A well-known department in the industry is a regulatory department. This department covers many aspects of a company: they check compliancy of a product to determine if it can be sold globally or in certain countries; they register products, especially those sold in Europe; and they oversee the verbiage used on the artwork of a brand. Nadine Goldman, a Senior Regulatory Manger at Boots Retail, works in claim substantiation. She determines what claims, which a brand wants to make, can or cannot be used. She verifies that there is data to support a claim, but also determines the acceptability of a claim from a regulatory standpoint. In the Personal Care Industry, verbiage is very important because the US Food and Drug Administration (FDA), the Federal Trade Commission (FTC), and the National Advertising Division (NAD) look to make sure that claims that are customer facing are not misleading or contain drug-related verbiage.
Another type of company in the industry is a third-party testing facility. Such facilities conduct clinical studies, facilitate consumer perception studies, or provide market research consultants. Ron Rentel is the President of Consumer Eyes, a global consumer research company. They work with brands during their development stages by tracking future trends in multiple product categories as well as consulting for companies with marketing needs. This type of company is essential for the industry to better understand consumers and marketing trends.
Lastly, Amy Wyatt has multiple roles within the industry, representing her company and industry organizations. Amy Wyatt is the Vice President of Research and Development and Regulatory at Chanel and the President of the International Federation of Societies of Cosmetic Chemists (IFSCC). Ever since she joined the industry, she has been involved in industry organizations such as the Society of Cosmetic Chemists (SCC), where she started as a secretary at a local chapter but went on to become President of the national office, and the Personal Care Product’s Council (PCPC), where she served as an executive committee member. These organizations are key to the industry in that they keep scientists abreast of new technologies, new ingredients, and provide insightful seminars to for those who want to learn about the industry or just stay up-to-date. Amy mentioned how important it is to go above and beyond to join these organizations for the networking opportunities.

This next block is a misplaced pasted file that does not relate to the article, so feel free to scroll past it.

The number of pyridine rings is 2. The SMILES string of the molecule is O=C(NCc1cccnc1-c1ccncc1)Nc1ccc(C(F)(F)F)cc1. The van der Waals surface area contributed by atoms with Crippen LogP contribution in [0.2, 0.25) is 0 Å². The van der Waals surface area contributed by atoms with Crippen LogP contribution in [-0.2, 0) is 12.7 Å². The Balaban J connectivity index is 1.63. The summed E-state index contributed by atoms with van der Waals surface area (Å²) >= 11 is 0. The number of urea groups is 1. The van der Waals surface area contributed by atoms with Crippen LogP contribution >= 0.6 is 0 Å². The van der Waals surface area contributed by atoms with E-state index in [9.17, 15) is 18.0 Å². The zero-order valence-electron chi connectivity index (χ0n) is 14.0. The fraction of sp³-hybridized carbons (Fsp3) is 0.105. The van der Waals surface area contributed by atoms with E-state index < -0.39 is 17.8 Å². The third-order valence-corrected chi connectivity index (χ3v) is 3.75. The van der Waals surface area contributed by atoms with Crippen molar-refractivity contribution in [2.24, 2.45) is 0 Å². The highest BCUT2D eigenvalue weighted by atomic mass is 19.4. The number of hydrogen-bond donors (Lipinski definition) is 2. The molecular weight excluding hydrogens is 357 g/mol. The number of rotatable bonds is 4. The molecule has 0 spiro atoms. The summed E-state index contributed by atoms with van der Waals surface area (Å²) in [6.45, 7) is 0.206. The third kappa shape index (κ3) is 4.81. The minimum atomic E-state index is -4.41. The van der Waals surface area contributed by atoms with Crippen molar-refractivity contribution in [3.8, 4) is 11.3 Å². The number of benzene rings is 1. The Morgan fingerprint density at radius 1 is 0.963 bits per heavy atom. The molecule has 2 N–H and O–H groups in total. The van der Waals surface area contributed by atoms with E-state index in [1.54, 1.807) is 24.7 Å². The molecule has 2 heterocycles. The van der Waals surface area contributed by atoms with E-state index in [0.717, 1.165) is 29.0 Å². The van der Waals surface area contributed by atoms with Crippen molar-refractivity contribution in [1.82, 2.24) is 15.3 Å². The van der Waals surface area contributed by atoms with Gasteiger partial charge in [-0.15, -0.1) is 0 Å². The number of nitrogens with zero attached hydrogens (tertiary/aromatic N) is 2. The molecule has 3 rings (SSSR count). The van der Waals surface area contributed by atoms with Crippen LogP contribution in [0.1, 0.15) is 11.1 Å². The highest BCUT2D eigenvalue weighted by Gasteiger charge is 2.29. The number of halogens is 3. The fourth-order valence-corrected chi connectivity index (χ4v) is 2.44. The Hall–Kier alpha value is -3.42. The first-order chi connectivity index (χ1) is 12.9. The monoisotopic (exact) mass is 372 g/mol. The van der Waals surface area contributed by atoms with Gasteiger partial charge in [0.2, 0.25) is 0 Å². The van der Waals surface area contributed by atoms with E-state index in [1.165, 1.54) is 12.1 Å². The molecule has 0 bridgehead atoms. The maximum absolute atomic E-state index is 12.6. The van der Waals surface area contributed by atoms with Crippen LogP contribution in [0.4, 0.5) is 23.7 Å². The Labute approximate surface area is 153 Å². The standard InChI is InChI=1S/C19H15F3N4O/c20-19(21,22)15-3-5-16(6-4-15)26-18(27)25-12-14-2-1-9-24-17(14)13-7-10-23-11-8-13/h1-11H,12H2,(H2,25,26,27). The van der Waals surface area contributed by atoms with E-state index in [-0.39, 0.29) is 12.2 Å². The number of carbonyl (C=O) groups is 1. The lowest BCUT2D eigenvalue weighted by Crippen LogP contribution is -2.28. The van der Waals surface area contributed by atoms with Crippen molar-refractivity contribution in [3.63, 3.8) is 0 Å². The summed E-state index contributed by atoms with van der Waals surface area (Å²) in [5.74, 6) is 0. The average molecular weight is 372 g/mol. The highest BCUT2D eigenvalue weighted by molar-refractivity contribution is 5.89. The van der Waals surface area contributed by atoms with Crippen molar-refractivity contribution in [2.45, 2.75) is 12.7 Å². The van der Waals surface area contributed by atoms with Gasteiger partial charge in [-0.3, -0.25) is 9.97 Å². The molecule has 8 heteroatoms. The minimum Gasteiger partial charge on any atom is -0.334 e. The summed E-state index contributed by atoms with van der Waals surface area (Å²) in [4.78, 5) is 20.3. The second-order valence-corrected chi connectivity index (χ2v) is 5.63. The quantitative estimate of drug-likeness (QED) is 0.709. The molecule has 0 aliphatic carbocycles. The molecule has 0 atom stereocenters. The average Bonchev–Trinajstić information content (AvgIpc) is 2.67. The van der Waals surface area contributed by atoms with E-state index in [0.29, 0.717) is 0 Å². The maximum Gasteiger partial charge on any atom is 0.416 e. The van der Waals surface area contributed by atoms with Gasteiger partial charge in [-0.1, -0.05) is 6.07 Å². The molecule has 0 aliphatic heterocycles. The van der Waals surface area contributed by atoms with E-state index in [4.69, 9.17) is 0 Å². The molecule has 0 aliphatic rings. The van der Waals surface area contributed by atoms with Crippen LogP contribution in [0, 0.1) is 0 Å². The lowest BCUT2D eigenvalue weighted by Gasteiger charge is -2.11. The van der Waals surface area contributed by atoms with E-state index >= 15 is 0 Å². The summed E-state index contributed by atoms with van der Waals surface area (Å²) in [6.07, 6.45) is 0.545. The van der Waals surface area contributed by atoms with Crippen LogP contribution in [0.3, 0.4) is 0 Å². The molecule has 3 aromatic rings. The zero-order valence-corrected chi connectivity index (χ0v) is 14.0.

The Panelists: (from left to right) Sabina Gosto (Group Leader – L’oreal), Nadine Goldman (Sr. Regulatory Manager – Boots Retail), Amy Wyatt (VP, R&D and Regulatory – Chanel), Kristina Kannheiser (Sr. Formulations Chemist – Presperse), Andrea Gafford (Account Manager – IMCD), Ron Pantel (Presdient – Consumer Eyes) and Matthew Brennan (Manager, Business Excellence & Analytics – Bentley Labs).
The Unknown Leads to Endless Possibilities
A takeaway common to all the panelists is that they did not know about the industry until they were in it. Most, if not all, the panelists graduated with a Bachelor’s degree in Chemistry, Biology, or Engineering. They were unfamiliar with the Personal Care Industry, in part because ending up in the industry was not a part of their initial plan after college. Students should remember to be open minded and unafraid to pivot career paths. Every experience you have is valuable for future endeavors.
Always challenge yourself, take risks, and be involved, either in committees at your company or industry organizations. Take advantage of the resources around you and network as much as you can. These tips will help you stand out as a professional, but also show the passion you have for the industry.
Be on the Lookout
Signup for Supplier’s Day 2019, an industry event hosted by the New York Chapter of the Society of Cosmetic Chemists. A “you do not want to miss” event. Go and connect with companies and industry professionals. Learn more about the industry and bring your resumes! This can give you an edge if you are looking for internships, job positions, or co-ops.